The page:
Bank of Portraits / Kut Ivan, Maria, Yaroslav and Stephania

Kut Ivan, Maria, Yaroslav and Stephania

The Kut family lived in the Filvarky-Mali village (now - Brody, Lviv region). Ivan and Maria had their own wheat farm. The grain they gathered on the field, Kuts used to mill in the nearby Brody city, where the couple Yakiv and Sima Shlingers owned the mill. The business relationship between these two families already developed into friendly communication. The Shlingers even used to send their son Raphael to help the Kuts on the field.

On July 1, 1941, German troops captured Brody. The sinister rumors that Germans were oppressing the Jews spread over Western Ukraine before the beginning of the German-Soviet war. Soon after the occupation, they turned into a horrible truth. Two weeks after capturing the city, Germans gathered about 250 local Jews in the Jewish cemetery and shot them dead.

The occupants created a ghetto in the city, where all the Jews from Brody and the countryside were detained. The total number of Brody ghetto prisoners climbed to 7000. The Jews relocated there had to come through a humiliating procedure of registration. They were ordered to wear distinguishing armbands. The labor camps were established in the Brody countryside, where the Jews were forced to work. Those who were considered as “unemployable” were relocated to death camps such as Belzhets or Maidanek.

Similar tragic destiny befell thousands of the Jews of Halychyna. During the occupation, this region was attached to Polish General Government. The occupational administration there conducted the policy of hate and extermination of “inferior” nations and social groups systematically. The Lviv ghetto became the third-largest in Europe. Near it also existed the Yanivskyi camp. It combined functions of the concentration camp, labor camp, and transit camp. During the period of its existence, about 200 thousand people had come through it. Up to the end of the occupation, about 610 thousand Halychyna Jews became victims of the Holocaust.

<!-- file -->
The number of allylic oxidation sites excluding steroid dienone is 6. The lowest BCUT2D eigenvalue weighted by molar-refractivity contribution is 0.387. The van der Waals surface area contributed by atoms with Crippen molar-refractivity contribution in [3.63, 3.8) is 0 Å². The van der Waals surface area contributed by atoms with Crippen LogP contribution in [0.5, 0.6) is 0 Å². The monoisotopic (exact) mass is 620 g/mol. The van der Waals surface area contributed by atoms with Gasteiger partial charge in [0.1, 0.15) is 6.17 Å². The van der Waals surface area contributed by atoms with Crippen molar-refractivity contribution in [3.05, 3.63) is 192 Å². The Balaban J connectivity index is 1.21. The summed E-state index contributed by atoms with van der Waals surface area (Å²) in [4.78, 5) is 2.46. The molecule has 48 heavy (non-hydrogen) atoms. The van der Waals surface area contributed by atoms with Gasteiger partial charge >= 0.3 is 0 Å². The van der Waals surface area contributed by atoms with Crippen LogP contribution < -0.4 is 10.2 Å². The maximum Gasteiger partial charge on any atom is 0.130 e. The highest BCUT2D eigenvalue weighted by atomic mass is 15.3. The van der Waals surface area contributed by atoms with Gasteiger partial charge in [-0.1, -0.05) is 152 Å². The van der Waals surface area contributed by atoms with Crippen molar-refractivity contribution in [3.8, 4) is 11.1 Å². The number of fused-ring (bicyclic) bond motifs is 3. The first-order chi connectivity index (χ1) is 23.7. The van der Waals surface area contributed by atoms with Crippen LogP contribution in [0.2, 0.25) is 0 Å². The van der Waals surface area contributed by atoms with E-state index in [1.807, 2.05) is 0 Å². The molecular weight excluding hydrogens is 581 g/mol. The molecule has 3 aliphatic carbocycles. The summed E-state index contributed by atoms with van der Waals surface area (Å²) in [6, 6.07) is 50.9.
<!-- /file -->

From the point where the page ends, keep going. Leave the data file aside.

Raphael Shlinger`s family was among them. His parents and four brothers were killed during one of the anti-Jewish actions in November 1942. Raphael himself survived just because he hid in the Kut’s dwelling. Soon after it, he decided not to risk his rescuers` lives and moved to the Brody ghetto. By that time, the Jewish underground organization had been acting in the ghetto. They even managed to perform few anti-German actions.

When in May 1943 Germans decided to exterminate the ghetto, members of the underground dared to resist. They even killed a few German soldiers and local Auxiliary policemen. In return, Germans and local collaborationists arranged the massacre of the ghetto prisoners. They forced Jews to come into the houses where shot them dead. 

Policemen pushed Raphael Shliger along with other doomed ones into the building and started shooting. The young man was wounded and passed out. He regains consciousness sometime later when the massacre was over. He managed to flee the city unnoticed. Trembling of pain and fear he headed to the Kuts` home, as it was the only place, where he could account for assistance.

Ivan and Maria Kut met him gladly. They had done their best to get him back on his feet. Their children Yaroslav and Stephania also participated in his treatment. After Raphael`s recovering Maria and Ivan arranged a shelter for him in the attic of the barn. Twice a day Stephania or Yaroslav brought him food, water, or meds.

By the summer of 1944, the frontline came close to Brody. Near Filvarky Mali village appeared numerous German military units preparing for the defense. The risk for Raphael to be revealed increased strongly. That is why the young man decided to leave the house of his saviors. Up to the end of the occupation, he hid on the swamps or in the forests.

In 1947, Raphael moved to Israel. His communication with his saviors interrupted for a long time. However, Raphael did not forget about them. He renovated communication with the Kut family in 1992. By that time both Maria and Ivan Kut had passed away. Nevertheless, he managed to see once again one of his saviors. He met Stephania Kut in 1992 during her arrival to Israel.

On December 22, 1992, Ivan and Maria Kut (posthumously) and their children Yaroslav and Stephania were awarded by the honorable title “Righteous among the nations”.  

Maksym Milevskiy

Kyiv

National museum of the History of Ukraine in the Second World War

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